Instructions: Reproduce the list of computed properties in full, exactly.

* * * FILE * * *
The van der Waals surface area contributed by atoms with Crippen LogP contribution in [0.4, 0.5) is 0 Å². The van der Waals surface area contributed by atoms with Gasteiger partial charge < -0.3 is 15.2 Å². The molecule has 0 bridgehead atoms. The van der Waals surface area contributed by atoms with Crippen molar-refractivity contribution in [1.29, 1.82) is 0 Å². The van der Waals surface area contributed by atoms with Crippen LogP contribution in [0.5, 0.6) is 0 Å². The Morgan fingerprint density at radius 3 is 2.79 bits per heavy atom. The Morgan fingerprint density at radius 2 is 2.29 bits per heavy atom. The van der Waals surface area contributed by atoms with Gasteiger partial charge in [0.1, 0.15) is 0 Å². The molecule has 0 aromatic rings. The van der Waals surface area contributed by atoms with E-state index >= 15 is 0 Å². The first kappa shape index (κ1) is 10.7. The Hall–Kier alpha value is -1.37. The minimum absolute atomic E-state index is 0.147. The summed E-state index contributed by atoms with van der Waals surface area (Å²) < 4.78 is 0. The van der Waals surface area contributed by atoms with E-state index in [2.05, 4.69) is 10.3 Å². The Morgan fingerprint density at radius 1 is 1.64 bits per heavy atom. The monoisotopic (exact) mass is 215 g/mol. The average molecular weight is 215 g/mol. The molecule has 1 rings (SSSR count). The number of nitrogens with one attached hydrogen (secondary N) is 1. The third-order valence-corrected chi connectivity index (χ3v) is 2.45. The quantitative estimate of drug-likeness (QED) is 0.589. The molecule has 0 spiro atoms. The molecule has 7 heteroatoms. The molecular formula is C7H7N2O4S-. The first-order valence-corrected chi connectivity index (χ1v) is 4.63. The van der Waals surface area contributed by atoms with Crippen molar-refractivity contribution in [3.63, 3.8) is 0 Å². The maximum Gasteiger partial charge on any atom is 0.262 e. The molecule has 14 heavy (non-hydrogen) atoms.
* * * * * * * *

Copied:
The van der Waals surface area contributed by atoms with Crippen LogP contribution in [0.4, 0.5) is 0 Å². The van der Waals surface area contributed by atoms with Gasteiger partial charge < -0.3 is 15.2 Å². The molecule has 0 bridgehead atoms. The van der Waals surface area contributed by atoms with Crippen molar-refractivity contribution in [1.29, 1.82) is 0 Å². The van der Waals surface area contributed by atoms with Crippen LogP contribution in [0.5, 0.6) is 0 Å². The Morgan fingerprint density at radius 3 is 2.79 bits per heavy atom. The Morgan fingerprint density at radius 2 is 2.29 bits per heavy atom. The van der Waals surface area contributed by atoms with Gasteiger partial charge in [0.1, 0.15) is 0 Å². The molecule has 0 aromatic rings. The van der Waals surface area contributed by atoms with E-state index >= 15 is 0 Å². The first kappa shape index (κ1) is 10.7. The Hall–Kier alpha value is -1.37. The minimum absolute atomic E-state index is 0.147. The summed E-state index contributed by atoms with van der Waals surface area (Å²) < 4.78 is 0. The van der Waals surface area contributed by atoms with E-state index in [2.05, 4.69) is 10.3 Å². The Morgan fingerprint density at radius 1 is 1.64 bits per heavy atom. The monoisotopic (exact) mass is 215 g/mol. The average molecular weight is 215 g/mol. The molecule has 1 rings (SSSR count). The number of nitrogens with one attached hydrogen (secondary N) is 1. The third-order valence-corrected chi connectivity index (χ3v) is 2.45. The quantitative estimate of drug-likeness (QED) is 0.589. The molecule has 0 spiro atoms. The molecule has 7 heteroatoms. The molecular formula is C7H7N2O4S-. The first-order valence-corrected chi connectivity index (χ1v) is 4.63. The van der Waals surface area contributed by atoms with Crippen molar-refractivity contribution in [3.63, 3.8) is 0 Å². The maximum Gasteiger partial charge on any atom is 0.262 e. The molecule has 14 heavy (non-hydrogen) atoms.